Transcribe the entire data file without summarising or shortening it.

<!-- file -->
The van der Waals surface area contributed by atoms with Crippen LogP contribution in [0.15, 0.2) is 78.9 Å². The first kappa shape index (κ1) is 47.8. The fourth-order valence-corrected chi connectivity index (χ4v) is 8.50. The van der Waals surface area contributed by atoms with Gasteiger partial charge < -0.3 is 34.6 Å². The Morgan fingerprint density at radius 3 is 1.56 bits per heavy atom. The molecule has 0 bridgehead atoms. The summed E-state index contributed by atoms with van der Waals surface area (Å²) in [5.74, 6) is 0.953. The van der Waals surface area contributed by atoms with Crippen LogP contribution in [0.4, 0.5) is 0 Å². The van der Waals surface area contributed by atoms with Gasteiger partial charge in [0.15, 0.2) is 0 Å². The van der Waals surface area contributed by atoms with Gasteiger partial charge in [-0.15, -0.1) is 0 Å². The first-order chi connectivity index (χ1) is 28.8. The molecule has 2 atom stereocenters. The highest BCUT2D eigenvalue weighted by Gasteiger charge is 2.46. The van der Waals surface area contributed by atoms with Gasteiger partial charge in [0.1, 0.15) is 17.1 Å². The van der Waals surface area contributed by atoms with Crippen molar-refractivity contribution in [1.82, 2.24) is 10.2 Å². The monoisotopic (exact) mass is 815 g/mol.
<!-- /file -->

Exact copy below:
The van der Waals surface area contributed by atoms with Crippen LogP contribution in [0.15, 0.2) is 78.9 Å². The first kappa shape index (κ1) is 47.8. The fourth-order valence-corrected chi connectivity index (χ4v) is 8.50. The van der Waals surface area contributed by atoms with Gasteiger partial charge < -0.3 is 34.6 Å². The Morgan fingerprint density at radius 3 is 1.56 bits per heavy atom. The molecule has 0 bridgehead atoms. The summed E-state index contributed by atoms with van der Waals surface area (Å²) in [5.74, 6) is 0.953. The van der Waals surface area contributed by atoms with Crippen LogP contribution in [0.4, 0.5) is 0 Å². The van der Waals surface area contributed by atoms with Gasteiger partial charge in [0.15, 0.2) is 0 Å². The van der Waals surface area contributed by atoms with Gasteiger partial charge in [-0.15, -0.1) is 0 Å². The first-order chi connectivity index (χ1) is 28.8. The molecule has 2 atom stereocenters. The highest BCUT2D eigenvalue weighted by Gasteiger charge is 2.46. The van der Waals surface area contributed by atoms with Gasteiger partial charge in [0.1, 0.15) is 17.1 Å². The van der Waals surface area contributed by atoms with Crippen molar-refractivity contribution in [1.82, 2.24) is 10.2 Å². The monoisotopic (exact) mass is 815 g/mol.